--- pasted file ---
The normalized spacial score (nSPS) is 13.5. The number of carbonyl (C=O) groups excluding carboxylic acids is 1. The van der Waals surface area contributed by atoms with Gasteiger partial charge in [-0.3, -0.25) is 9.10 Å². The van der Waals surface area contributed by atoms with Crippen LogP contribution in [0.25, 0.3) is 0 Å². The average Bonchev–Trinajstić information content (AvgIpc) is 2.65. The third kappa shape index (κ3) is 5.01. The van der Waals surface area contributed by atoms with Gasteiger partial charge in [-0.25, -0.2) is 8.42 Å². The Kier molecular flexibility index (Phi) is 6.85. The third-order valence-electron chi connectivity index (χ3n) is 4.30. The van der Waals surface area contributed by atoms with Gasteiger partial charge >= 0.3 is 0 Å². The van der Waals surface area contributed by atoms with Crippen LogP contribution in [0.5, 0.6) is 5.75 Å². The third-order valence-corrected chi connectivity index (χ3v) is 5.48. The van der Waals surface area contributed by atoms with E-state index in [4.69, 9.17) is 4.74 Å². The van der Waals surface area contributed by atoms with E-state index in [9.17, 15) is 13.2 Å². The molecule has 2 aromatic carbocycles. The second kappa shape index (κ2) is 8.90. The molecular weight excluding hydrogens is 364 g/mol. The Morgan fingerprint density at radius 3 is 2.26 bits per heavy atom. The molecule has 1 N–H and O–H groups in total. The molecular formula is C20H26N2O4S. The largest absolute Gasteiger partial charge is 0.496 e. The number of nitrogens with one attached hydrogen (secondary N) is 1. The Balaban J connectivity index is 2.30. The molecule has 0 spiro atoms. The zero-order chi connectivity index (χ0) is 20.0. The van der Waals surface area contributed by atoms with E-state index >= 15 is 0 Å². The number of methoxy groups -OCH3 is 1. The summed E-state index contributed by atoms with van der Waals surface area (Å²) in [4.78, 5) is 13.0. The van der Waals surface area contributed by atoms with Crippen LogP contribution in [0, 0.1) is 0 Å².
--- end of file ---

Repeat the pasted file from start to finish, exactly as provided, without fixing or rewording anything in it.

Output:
The normalized spacial score (nSPS) is 13.5. The number of carbonyl (C=O) groups excluding carboxylic acids is 1. The van der Waals surface area contributed by atoms with Gasteiger partial charge in [-0.3, -0.25) is 9.10 Å². The van der Waals surface area contributed by atoms with Crippen LogP contribution in [0.25, 0.3) is 0 Å². The average Bonchev–Trinajstić information content (AvgIpc) is 2.65. The third kappa shape index (κ3) is 5.01. The van der Waals surface area contributed by atoms with Gasteiger partial charge in [-0.25, -0.2) is 8.42 Å². The Kier molecular flexibility index (Phi) is 6.85. The third-order valence-electron chi connectivity index (χ3n) is 4.30. The van der Waals surface area contributed by atoms with Gasteiger partial charge >= 0.3 is 0 Å². The van der Waals surface area contributed by atoms with Crippen LogP contribution in [0.5, 0.6) is 5.75 Å². The third-order valence-corrected chi connectivity index (χ3v) is 5.48. The van der Waals surface area contributed by atoms with E-state index in [4.69, 9.17) is 4.74 Å². The van der Waals surface area contributed by atoms with E-state index in [9.17, 15) is 13.2 Å². The molecule has 2 aromatic carbocycles. The second kappa shape index (κ2) is 8.90. The molecular weight excluding hydrogens is 364 g/mol. The Morgan fingerprint density at radius 3 is 2.26 bits per heavy atom. The molecule has 1 N–H and O–H groups in total. The molecular formula is C20H26N2O4S. The largest absolute Gasteiger partial charge is 0.496 e. The number of nitrogens with one attached hydrogen (secondary N) is 1. The Balaban J connectivity index is 2.30. The molecule has 0 spiro atoms. The zero-order chi connectivity index (χ0) is 20.0. The van der Waals surface area contributed by atoms with E-state index >= 15 is 0 Å². The number of methoxy groups -OCH3 is 1. The summed E-state index contributed by atoms with van der Waals surface area (Å²) in [4.78, 5) is 13.0. The van der Waals surface area contributed by atoms with Crippen LogP contribution in [0, 0.1) is 0 Å².